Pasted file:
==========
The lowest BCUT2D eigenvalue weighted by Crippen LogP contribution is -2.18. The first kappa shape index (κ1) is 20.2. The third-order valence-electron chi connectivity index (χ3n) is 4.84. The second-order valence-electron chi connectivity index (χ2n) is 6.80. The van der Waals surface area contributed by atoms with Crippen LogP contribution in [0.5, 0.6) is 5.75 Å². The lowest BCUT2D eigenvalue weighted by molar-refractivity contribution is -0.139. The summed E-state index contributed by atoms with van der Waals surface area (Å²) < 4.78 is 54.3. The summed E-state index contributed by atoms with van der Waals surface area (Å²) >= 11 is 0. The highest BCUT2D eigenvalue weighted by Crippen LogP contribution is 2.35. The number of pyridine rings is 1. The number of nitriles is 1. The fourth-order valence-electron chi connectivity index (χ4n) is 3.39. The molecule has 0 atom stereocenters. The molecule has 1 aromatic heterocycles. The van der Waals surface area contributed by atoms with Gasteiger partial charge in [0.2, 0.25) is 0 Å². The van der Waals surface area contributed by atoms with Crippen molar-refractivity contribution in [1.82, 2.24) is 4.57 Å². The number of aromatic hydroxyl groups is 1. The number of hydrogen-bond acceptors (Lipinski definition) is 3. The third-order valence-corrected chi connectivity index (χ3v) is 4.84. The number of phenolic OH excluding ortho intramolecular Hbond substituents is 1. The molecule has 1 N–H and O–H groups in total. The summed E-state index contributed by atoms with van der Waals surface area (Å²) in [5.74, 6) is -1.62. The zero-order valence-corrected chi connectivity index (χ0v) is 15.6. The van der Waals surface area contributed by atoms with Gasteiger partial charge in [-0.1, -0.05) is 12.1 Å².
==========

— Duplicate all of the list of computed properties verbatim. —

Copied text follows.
The lowest BCUT2D eigenvalue weighted by Crippen LogP contribution is -2.18. The first kappa shape index (κ1) is 20.2. The third-order valence-electron chi connectivity index (χ3n) is 4.84. The second-order valence-electron chi connectivity index (χ2n) is 6.80. The van der Waals surface area contributed by atoms with Crippen LogP contribution in [0.5, 0.6) is 5.75 Å². The lowest BCUT2D eigenvalue weighted by molar-refractivity contribution is -0.139. The summed E-state index contributed by atoms with van der Waals surface area (Å²) < 4.78 is 54.3. The summed E-state index contributed by atoms with van der Waals surface area (Å²) >= 11 is 0. The highest BCUT2D eigenvalue weighted by Crippen LogP contribution is 2.35. The number of pyridine rings is 1. The number of nitriles is 1. The fourth-order valence-electron chi connectivity index (χ4n) is 3.39. The molecule has 0 atom stereocenters. The molecule has 1 aromatic heterocycles. The van der Waals surface area contributed by atoms with Gasteiger partial charge in [0.2, 0.25) is 0 Å². The van der Waals surface area contributed by atoms with Crippen molar-refractivity contribution in [1.82, 2.24) is 4.57 Å². The number of aromatic hydroxyl groups is 1. The number of hydrogen-bond acceptors (Lipinski definition) is 3. The third-order valence-corrected chi connectivity index (χ3v) is 4.84. The number of phenolic OH excluding ortho intramolecular Hbond substituents is 1. The molecule has 1 N–H and O–H groups in total. The summed E-state index contributed by atoms with van der Waals surface area (Å²) in [5.74, 6) is -1.62. The zero-order valence-corrected chi connectivity index (χ0v) is 15.6. The van der Waals surface area contributed by atoms with Gasteiger partial charge in [-0.1, -0.05) is 12.1 Å².